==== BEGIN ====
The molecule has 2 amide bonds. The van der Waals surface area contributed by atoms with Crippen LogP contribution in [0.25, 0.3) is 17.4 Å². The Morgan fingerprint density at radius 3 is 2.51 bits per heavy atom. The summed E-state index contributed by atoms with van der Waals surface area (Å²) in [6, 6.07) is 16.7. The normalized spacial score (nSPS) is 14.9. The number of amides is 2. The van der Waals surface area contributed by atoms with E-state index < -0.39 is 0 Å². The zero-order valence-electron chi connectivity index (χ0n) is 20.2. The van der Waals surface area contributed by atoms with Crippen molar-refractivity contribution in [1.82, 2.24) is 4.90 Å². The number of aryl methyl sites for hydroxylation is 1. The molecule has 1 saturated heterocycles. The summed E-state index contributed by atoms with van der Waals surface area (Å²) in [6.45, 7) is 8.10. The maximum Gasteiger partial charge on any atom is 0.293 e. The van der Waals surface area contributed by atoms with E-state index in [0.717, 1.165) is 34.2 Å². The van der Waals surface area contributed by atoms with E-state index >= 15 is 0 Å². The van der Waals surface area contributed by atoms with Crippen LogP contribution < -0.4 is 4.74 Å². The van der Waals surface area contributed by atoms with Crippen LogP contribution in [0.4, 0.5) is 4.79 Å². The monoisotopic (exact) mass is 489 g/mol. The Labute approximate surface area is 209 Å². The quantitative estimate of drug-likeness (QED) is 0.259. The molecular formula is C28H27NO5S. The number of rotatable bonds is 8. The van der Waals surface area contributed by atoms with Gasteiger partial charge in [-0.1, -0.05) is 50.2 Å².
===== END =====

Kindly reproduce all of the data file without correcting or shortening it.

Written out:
The molecule has 2 amide bonds. The van der Waals surface area contributed by atoms with Crippen LogP contribution in [0.25, 0.3) is 17.4 Å². The Morgan fingerprint density at radius 3 is 2.51 bits per heavy atom. The summed E-state index contributed by atoms with van der Waals surface area (Å²) in [6, 6.07) is 16.7. The normalized spacial score (nSPS) is 14.9. The number of amides is 2. The van der Waals surface area contributed by atoms with E-state index < -0.39 is 0 Å². The zero-order valence-electron chi connectivity index (χ0n) is 20.2. The van der Waals surface area contributed by atoms with Crippen molar-refractivity contribution in [1.82, 2.24) is 4.90 Å². The number of aryl methyl sites for hydroxylation is 1. The molecule has 1 saturated heterocycles. The summed E-state index contributed by atoms with van der Waals surface area (Å²) in [6.45, 7) is 8.10. The maximum Gasteiger partial charge on any atom is 0.293 e. The van der Waals surface area contributed by atoms with E-state index in [0.717, 1.165) is 34.2 Å². The van der Waals surface area contributed by atoms with E-state index >= 15 is 0 Å². The van der Waals surface area contributed by atoms with Crippen LogP contribution < -0.4 is 4.74 Å². The van der Waals surface area contributed by atoms with Crippen LogP contribution in [0.4, 0.5) is 4.79 Å². The monoisotopic (exact) mass is 489 g/mol. The Labute approximate surface area is 209 Å². The quantitative estimate of drug-likeness (QED) is 0.259. The molecular formula is C28H27NO5S. The number of rotatable bonds is 8. The van der Waals surface area contributed by atoms with Gasteiger partial charge in [-0.1, -0.05) is 50.2 Å².